Professor Singer believes that every healthy entrepreneurial ecosystem is in some way unique and the best examples of start-up friendly initiatives are local ones. She pinpoints the BA Emprende programme in Buenos Aires, Argentina, which offers short-term training for entrepreneurs and access to new avenues for finance, helping to overcome any traditional limitations to Argentinian entrepreneurship.

“We are lucky in Buenos Aires,” says Roberto Macho, managing partner, UHY Macho & Asociados, Buenos Aires. “Not only do we have accelerator initiatives such as BA Emprende but it’s relatively inexpensive to start up a business, we have a highly educated workforce and our community is naturally entrepreneurial, collaborative and resilient.”

Across the border in Brazil, the city of São Paulo has become a high-spending customer for its own SMEs, giving small businesses preferential treatment when bidding for public sector contracts. In fact, São Paulo is a good example of a city trying to best exploit natural advantages, says Marcello Reis, business development manager, UHY Moreira-Auditores, UHY’s Brazilian member firm.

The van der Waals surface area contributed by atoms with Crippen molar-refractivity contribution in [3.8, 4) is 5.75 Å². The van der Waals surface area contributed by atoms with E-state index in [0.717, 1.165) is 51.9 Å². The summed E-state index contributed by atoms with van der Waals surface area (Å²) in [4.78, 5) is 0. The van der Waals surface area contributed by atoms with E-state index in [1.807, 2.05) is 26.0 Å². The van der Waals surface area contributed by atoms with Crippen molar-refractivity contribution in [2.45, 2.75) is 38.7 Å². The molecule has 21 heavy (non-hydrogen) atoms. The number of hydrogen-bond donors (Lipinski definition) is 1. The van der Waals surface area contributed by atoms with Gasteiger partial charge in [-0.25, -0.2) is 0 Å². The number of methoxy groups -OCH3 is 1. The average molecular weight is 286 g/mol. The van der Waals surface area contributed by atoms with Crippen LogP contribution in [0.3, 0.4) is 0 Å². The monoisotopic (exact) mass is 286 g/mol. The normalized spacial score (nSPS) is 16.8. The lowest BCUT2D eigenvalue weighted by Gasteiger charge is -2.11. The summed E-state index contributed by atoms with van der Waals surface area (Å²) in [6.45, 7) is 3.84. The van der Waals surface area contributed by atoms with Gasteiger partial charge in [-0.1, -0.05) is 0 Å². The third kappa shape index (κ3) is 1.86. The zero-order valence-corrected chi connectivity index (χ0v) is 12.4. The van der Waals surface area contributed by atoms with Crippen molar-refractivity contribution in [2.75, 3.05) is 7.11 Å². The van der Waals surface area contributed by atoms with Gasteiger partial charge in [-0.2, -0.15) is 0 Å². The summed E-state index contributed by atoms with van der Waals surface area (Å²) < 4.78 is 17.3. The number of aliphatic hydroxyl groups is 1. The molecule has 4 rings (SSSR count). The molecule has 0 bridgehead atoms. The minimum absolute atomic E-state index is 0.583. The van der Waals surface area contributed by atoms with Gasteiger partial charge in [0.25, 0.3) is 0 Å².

“São Paulo is absolutely massive – roughly 21 million people,” he says. “With so many people, it opens the door for many smaller companies to cater to a local market. Moreover, due to a very restricted capital market, in the past ten years many angel seeds and crowdfunding companies have been created to boost local start-ups.”

Those factors, plus the city’s large and diverse immigrant population, mean São Paulo is now among the best 20 in the world (according to Compass, which publishes the Global Start-up Ecosystem Ranking study) for starting a business.